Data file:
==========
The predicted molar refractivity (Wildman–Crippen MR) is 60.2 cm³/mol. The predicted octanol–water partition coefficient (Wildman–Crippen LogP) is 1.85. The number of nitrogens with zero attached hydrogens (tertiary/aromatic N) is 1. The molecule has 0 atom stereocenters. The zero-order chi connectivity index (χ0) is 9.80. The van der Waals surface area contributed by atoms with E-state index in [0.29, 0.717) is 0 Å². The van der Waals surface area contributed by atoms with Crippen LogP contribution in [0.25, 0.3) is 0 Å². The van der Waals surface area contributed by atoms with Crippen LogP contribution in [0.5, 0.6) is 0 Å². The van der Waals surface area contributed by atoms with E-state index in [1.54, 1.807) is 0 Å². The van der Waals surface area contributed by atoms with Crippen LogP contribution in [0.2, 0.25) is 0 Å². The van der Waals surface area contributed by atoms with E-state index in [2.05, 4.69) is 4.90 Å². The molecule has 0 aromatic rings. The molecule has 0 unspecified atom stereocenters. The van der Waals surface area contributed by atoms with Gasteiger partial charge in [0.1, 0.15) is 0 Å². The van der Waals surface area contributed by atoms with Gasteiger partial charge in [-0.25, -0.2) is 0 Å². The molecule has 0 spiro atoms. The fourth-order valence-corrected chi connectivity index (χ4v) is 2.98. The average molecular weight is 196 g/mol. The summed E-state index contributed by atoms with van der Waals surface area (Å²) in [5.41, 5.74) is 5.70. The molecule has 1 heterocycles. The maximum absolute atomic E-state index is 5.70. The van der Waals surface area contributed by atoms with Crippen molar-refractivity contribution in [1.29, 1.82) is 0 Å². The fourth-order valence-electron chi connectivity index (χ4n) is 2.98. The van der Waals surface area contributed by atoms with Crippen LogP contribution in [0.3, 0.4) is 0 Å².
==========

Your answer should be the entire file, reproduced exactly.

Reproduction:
The predicted molar refractivity (Wildman–Crippen MR) is 60.2 cm³/mol. The predicted octanol–water partition coefficient (Wildman–Crippen LogP) is 1.85. The number of nitrogens with zero attached hydrogens (tertiary/aromatic N) is 1. The molecule has 0 atom stereocenters. The zero-order chi connectivity index (χ0) is 9.80. The van der Waals surface area contributed by atoms with E-state index in [0.29, 0.717) is 0 Å². The van der Waals surface area contributed by atoms with Crippen LogP contribution in [0.25, 0.3) is 0 Å². The van der Waals surface area contributed by atoms with Crippen LogP contribution in [0.5, 0.6) is 0 Å². The van der Waals surface area contributed by atoms with E-state index in [1.54, 1.807) is 0 Å². The van der Waals surface area contributed by atoms with Crippen LogP contribution in [0.2, 0.25) is 0 Å². The van der Waals surface area contributed by atoms with E-state index in [2.05, 4.69) is 4.90 Å². The molecule has 0 aromatic rings. The molecule has 0 unspecified atom stereocenters. The van der Waals surface area contributed by atoms with Gasteiger partial charge in [0.1, 0.15) is 0 Å². The van der Waals surface area contributed by atoms with Gasteiger partial charge in [-0.25, -0.2) is 0 Å². The molecule has 0 spiro atoms. The fourth-order valence-corrected chi connectivity index (χ4v) is 2.98. The average molecular weight is 196 g/mol. The summed E-state index contributed by atoms with van der Waals surface area (Å²) in [5.41, 5.74) is 5.70. The molecule has 1 heterocycles. The maximum absolute atomic E-state index is 5.70. The van der Waals surface area contributed by atoms with Crippen molar-refractivity contribution in [1.29, 1.82) is 0 Å². The fourth-order valence-electron chi connectivity index (χ4n) is 2.98. The van der Waals surface area contributed by atoms with Crippen LogP contribution in [0.3, 0.4) is 0 Å².